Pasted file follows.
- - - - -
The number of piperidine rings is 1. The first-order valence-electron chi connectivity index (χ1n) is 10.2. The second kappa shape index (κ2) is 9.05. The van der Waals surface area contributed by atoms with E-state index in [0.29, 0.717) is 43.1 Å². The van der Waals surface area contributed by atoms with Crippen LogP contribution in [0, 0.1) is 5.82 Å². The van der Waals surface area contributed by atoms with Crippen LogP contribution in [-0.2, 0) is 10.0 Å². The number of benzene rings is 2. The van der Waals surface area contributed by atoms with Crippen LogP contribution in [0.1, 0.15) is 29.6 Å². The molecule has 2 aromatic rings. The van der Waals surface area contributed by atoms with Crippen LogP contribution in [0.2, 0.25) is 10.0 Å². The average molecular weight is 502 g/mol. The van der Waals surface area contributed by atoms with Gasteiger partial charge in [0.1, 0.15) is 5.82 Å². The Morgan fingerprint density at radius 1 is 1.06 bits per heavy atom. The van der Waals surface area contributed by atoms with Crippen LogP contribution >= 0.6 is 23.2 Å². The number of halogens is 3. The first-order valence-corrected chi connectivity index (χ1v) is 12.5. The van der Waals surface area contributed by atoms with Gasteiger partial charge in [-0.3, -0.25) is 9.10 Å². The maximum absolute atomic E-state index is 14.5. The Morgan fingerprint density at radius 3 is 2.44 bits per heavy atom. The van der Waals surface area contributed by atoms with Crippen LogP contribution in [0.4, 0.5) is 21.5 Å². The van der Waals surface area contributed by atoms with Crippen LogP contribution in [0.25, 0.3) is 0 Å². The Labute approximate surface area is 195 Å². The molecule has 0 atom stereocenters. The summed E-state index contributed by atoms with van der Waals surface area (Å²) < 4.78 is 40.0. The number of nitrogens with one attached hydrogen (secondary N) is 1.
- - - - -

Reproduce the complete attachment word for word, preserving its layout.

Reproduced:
The number of piperidine rings is 1. The first-order valence-electron chi connectivity index (χ1n) is 10.2. The second kappa shape index (κ2) is 9.05. The van der Waals surface area contributed by atoms with E-state index in [0.29, 0.717) is 43.1 Å². The van der Waals surface area contributed by atoms with Crippen LogP contribution in [0, 0.1) is 5.82 Å². The van der Waals surface area contributed by atoms with Crippen LogP contribution in [-0.2, 0) is 10.0 Å². The number of benzene rings is 2. The van der Waals surface area contributed by atoms with Crippen LogP contribution in [0.1, 0.15) is 29.6 Å². The molecule has 2 aromatic rings. The van der Waals surface area contributed by atoms with Crippen LogP contribution in [0.2, 0.25) is 10.0 Å². The average molecular weight is 502 g/mol. The van der Waals surface area contributed by atoms with Gasteiger partial charge in [0.1, 0.15) is 5.82 Å². The Morgan fingerprint density at radius 1 is 1.06 bits per heavy atom. The van der Waals surface area contributed by atoms with Crippen LogP contribution >= 0.6 is 23.2 Å². The number of halogens is 3. The first-order valence-corrected chi connectivity index (χ1v) is 12.5. The van der Waals surface area contributed by atoms with Gasteiger partial charge in [-0.3, -0.25) is 9.10 Å². The maximum absolute atomic E-state index is 14.5. The Morgan fingerprint density at radius 3 is 2.44 bits per heavy atom. The van der Waals surface area contributed by atoms with Crippen LogP contribution in [0.4, 0.5) is 21.5 Å². The van der Waals surface area contributed by atoms with Crippen LogP contribution in [0.25, 0.3) is 0 Å². The Labute approximate surface area is 195 Å². The molecule has 0 atom stereocenters. The summed E-state index contributed by atoms with van der Waals surface area (Å²) < 4.78 is 40.0. The number of nitrogens with one attached hydrogen (secondary N) is 1.